In this edition of Dear TMH I share a reader’s spice storage system and update my quest to find the perfect chocolate chip cookie. Want me to test out a recipe or a cleaning tactic you’ve heard about? I’ll do that, too. Just e-mail email@example.com, or post a note in the comments.
Reader Vanessa e-mailed me the above photo with the following note:
Just to follow up on your mason jar post … I recently put together my spice cabinet with some mason jars (my favorite).
Vanessa, I love this photo for many different reasons. You’ve created your own two-level spice rack that fits perfectly in your kitchen cabinet. The spices look beautiful sitting in their jars. Best of all, you’ve made labels for each spice with an automatic label maker. (It was a P-Touch, right? I’d recognize that font anywhere.) I really appreciate your consistency, too. Even jars that hold recognizable spices – like chili pepper flakes and bay leaves – have labels.
Keep up the good work, and I hope your organizational system inspires others. My own storage system isn’t nearly as classy.
After I published a post about the best way to make flavorful and chewy chocolate chip cookies, reader NJGuy99 commented that letting the cookie dough rest overnight was another way to optimize flavor. I recalled an old New York Times article about chocolate chip cookies where tasters tested the cookies after the dough had sat for 12, 24 and 36 hours. The 36-hour-aged dough was the favorite. Could we optimize flavor by beating the eggs and butter for a long period of time (as recommended in my initial post) and let the final dough age? NJGuy99 took this concept and ran with it. He said:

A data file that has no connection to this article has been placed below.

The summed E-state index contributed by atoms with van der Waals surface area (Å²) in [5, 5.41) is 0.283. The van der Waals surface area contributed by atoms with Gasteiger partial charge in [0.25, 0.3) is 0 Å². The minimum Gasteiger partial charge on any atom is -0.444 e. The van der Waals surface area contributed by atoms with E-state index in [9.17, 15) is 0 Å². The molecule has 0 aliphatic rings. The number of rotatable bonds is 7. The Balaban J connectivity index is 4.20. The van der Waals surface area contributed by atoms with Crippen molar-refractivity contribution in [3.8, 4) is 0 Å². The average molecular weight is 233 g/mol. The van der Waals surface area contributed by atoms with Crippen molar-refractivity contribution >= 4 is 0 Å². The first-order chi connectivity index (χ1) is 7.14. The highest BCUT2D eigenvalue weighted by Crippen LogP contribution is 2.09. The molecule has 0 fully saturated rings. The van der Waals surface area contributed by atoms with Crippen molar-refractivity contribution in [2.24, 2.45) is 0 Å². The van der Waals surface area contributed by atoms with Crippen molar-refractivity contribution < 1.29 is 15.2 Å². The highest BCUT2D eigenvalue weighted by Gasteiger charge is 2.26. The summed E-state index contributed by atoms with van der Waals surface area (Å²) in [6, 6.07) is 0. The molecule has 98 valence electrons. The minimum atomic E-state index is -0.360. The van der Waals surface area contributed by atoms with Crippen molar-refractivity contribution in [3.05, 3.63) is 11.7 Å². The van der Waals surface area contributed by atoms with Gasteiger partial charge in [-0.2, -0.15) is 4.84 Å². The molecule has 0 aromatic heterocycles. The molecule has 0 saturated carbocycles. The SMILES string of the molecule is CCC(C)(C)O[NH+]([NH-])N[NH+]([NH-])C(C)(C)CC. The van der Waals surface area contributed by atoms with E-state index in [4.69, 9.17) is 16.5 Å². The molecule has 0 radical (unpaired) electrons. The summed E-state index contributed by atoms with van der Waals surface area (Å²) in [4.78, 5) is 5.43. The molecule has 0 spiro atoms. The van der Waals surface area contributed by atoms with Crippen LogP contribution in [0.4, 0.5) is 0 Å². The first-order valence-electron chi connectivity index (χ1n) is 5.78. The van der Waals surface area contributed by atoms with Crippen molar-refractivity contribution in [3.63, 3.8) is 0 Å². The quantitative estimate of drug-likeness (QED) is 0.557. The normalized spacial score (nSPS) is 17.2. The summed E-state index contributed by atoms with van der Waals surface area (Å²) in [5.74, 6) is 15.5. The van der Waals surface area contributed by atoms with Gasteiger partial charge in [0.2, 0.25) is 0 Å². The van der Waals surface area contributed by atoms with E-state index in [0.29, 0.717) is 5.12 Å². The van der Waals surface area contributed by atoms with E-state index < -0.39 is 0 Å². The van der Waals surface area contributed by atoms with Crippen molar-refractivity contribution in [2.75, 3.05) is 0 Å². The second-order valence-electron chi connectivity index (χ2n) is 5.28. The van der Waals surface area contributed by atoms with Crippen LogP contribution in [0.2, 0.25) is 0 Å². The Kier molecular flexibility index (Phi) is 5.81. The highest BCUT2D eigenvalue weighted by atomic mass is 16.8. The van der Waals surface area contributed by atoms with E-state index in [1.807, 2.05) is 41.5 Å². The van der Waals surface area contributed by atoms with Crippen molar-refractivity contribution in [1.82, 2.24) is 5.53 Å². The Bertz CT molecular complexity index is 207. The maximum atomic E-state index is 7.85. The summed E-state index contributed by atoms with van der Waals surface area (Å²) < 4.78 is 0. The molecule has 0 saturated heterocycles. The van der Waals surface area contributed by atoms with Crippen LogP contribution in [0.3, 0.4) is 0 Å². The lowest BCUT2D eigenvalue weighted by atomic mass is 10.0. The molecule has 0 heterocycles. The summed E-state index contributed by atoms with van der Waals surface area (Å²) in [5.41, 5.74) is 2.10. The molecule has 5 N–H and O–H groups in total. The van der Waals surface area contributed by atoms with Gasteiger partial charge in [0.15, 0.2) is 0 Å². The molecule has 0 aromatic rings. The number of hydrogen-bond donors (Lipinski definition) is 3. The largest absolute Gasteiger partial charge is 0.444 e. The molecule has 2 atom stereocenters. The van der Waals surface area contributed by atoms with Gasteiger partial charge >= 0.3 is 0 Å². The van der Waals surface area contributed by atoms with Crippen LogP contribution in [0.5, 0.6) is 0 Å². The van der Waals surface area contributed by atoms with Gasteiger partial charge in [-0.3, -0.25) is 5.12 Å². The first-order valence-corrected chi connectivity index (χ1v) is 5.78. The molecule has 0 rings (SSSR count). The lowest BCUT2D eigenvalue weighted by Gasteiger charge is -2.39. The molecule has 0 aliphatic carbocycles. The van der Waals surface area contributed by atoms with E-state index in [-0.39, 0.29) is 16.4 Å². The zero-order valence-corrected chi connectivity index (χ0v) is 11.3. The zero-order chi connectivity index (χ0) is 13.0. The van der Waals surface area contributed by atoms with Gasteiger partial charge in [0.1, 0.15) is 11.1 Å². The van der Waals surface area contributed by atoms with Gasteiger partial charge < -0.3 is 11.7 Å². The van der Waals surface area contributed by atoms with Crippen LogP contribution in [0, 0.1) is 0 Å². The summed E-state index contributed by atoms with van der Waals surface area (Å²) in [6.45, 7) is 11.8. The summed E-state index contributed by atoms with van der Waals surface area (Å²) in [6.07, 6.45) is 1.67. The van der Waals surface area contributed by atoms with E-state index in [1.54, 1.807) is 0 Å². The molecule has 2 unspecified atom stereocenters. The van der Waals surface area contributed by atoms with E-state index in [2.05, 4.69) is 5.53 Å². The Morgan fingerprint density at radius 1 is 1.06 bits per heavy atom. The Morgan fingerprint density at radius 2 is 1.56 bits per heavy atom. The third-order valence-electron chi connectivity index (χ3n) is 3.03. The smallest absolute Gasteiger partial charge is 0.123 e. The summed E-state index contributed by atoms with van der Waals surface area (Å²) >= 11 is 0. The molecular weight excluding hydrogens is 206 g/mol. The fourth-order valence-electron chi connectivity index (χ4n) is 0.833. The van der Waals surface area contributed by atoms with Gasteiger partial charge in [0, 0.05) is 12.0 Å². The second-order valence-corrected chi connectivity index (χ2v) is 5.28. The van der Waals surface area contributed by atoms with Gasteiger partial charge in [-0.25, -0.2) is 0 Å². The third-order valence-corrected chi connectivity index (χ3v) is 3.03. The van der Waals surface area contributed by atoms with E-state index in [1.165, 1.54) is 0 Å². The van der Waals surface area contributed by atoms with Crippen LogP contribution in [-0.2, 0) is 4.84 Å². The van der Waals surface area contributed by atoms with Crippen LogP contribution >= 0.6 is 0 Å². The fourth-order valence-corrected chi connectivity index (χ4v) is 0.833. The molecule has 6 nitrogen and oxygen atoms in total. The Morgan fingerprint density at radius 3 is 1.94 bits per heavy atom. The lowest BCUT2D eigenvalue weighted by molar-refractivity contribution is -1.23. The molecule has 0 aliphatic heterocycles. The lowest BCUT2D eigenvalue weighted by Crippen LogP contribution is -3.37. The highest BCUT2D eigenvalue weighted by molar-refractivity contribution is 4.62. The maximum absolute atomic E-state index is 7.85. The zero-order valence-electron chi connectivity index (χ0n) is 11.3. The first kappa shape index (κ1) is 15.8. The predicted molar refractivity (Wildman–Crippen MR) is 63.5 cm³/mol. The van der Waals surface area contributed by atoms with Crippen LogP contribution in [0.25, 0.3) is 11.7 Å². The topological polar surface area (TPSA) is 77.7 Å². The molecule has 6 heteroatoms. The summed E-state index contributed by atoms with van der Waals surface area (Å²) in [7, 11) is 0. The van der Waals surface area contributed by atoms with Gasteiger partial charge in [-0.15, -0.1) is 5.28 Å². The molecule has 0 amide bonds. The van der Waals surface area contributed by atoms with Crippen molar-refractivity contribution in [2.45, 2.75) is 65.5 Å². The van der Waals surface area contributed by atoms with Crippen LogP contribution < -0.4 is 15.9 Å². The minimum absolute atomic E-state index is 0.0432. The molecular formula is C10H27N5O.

The results are in. I let the dough sit for 4 days before baking it this morning. The resulting cookies spread nicely and baked up golden brown. But, of course, you don’t care about that.
The taste was, indeed, full of caramel and toffee notes. There was something extraordinary about it I can’t quite put my finger on.
However, I will say the cookies did bake up extra-crisp and flatter than normal. I wonder if that’s because the whipping destroyed some of the structure of the butter? Paging any food scientists…
I wonder if the cookies were flatter not because of the extra whipping, but because the long rest weakened the baking soda’s leavening power.
NJGuy99 has done fantastic research, but I think we can take this a step farther. We need to age cookies that have been beaten more and ones that haven’t. We know cookies that have been beaten longer take on caramel and toffee flavors. Is this equivalent to 24 hours aging in the fridge?
Over the next week I’m going to give this topic the serious study in needs (nay, demands). Here’s the experimental setup: For three days I will mix batches of chocolate chip cookies using the two different mixing methods. On the final day, I’ll bake everything. The next day, once the flavors have settled, I’ll test. We’ll know, once and for all, whether aging time or mixing style has a bigger effect on final cookie taste.